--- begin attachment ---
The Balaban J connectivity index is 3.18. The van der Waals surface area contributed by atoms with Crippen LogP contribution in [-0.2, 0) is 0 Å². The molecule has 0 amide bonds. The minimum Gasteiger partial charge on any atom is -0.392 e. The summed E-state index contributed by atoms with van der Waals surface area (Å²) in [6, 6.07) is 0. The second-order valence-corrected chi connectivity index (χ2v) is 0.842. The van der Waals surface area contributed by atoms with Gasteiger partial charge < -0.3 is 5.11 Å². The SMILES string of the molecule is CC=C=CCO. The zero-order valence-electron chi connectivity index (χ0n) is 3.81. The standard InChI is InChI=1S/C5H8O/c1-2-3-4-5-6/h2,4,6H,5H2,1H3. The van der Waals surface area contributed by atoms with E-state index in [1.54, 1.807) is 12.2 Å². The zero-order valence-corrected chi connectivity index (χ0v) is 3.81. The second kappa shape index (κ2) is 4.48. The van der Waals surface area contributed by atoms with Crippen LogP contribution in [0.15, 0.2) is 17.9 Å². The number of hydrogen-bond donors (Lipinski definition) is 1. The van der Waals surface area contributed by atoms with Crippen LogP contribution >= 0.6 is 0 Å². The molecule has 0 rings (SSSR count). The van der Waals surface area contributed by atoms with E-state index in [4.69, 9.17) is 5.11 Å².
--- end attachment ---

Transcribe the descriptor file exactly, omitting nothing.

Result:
The Balaban J connectivity index is 3.18. The van der Waals surface area contributed by atoms with Crippen LogP contribution in [-0.2, 0) is 0 Å². The molecule has 0 amide bonds. The minimum Gasteiger partial charge on any atom is -0.392 e. The summed E-state index contributed by atoms with van der Waals surface area (Å²) in [6, 6.07) is 0. The second-order valence-corrected chi connectivity index (χ2v) is 0.842. The van der Waals surface area contributed by atoms with Gasteiger partial charge < -0.3 is 5.11 Å². The SMILES string of the molecule is CC=C=CCO. The zero-order valence-electron chi connectivity index (χ0n) is 3.81. The standard InChI is InChI=1S/C5H8O/c1-2-3-4-5-6/h2,4,6H,5H2,1H3. The van der Waals surface area contributed by atoms with E-state index in [1.54, 1.807) is 12.2 Å². The zero-order valence-corrected chi connectivity index (χ0v) is 3.81. The second kappa shape index (κ2) is 4.48. The van der Waals surface area contributed by atoms with Crippen LogP contribution in [0.15, 0.2) is 17.9 Å². The number of hydrogen-bond donors (Lipinski definition) is 1. The van der Waals surface area contributed by atoms with Crippen LogP contribution >= 0.6 is 0 Å². The molecule has 0 rings (SSSR count). The van der Waals surface area contributed by atoms with E-state index in [4.69, 9.17) is 5.11 Å².